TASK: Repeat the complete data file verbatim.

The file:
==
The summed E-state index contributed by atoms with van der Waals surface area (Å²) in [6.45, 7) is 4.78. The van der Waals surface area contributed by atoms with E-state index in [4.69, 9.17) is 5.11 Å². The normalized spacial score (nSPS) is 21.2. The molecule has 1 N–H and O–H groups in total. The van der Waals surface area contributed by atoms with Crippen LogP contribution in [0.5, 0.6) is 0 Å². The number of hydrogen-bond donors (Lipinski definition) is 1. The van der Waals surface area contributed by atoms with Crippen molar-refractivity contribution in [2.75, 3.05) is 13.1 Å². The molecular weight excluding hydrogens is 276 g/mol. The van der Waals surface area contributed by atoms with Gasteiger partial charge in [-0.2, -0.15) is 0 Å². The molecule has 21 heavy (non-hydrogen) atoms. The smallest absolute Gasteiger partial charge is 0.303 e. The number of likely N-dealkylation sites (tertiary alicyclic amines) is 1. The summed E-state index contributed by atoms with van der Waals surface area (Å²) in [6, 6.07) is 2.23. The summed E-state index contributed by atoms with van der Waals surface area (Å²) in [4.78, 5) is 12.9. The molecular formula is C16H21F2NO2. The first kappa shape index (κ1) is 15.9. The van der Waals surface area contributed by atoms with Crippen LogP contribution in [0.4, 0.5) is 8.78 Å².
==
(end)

The summed E-state index contributed by atoms with van der Waals surface area (Å²) in [6.45, 7) is 4.78. The van der Waals surface area contributed by atoms with E-state index in [4.69, 9.17) is 5.11 Å². The normalized spacial score (nSPS) is 21.2. The molecule has 1 N–H and O–H groups in total. The van der Waals surface area contributed by atoms with Crippen LogP contribution in [0.5, 0.6) is 0 Å². The number of hydrogen-bond donors (Lipinski definition) is 1. The van der Waals surface area contributed by atoms with Crippen molar-refractivity contribution in [2.75, 3.05) is 13.1 Å². The molecular weight excluding hydrogens is 276 g/mol. The van der Waals surface area contributed by atoms with Gasteiger partial charge in [-0.2, -0.15) is 0 Å². The molecule has 21 heavy (non-hydrogen) atoms. The smallest absolute Gasteiger partial charge is 0.303 e. The number of likely N-dealkylation sites (tertiary alicyclic amines) is 1. The summed E-state index contributed by atoms with van der Waals surface area (Å²) in [6, 6.07) is 2.23. The summed E-state index contributed by atoms with van der Waals surface area (Å²) in [4.78, 5) is 12.9. The molecular formula is C16H21F2NO2. The first kappa shape index (κ1) is 15.9. The van der Waals surface area contributed by atoms with Crippen LogP contribution in [0.4, 0.5) is 8.78 Å².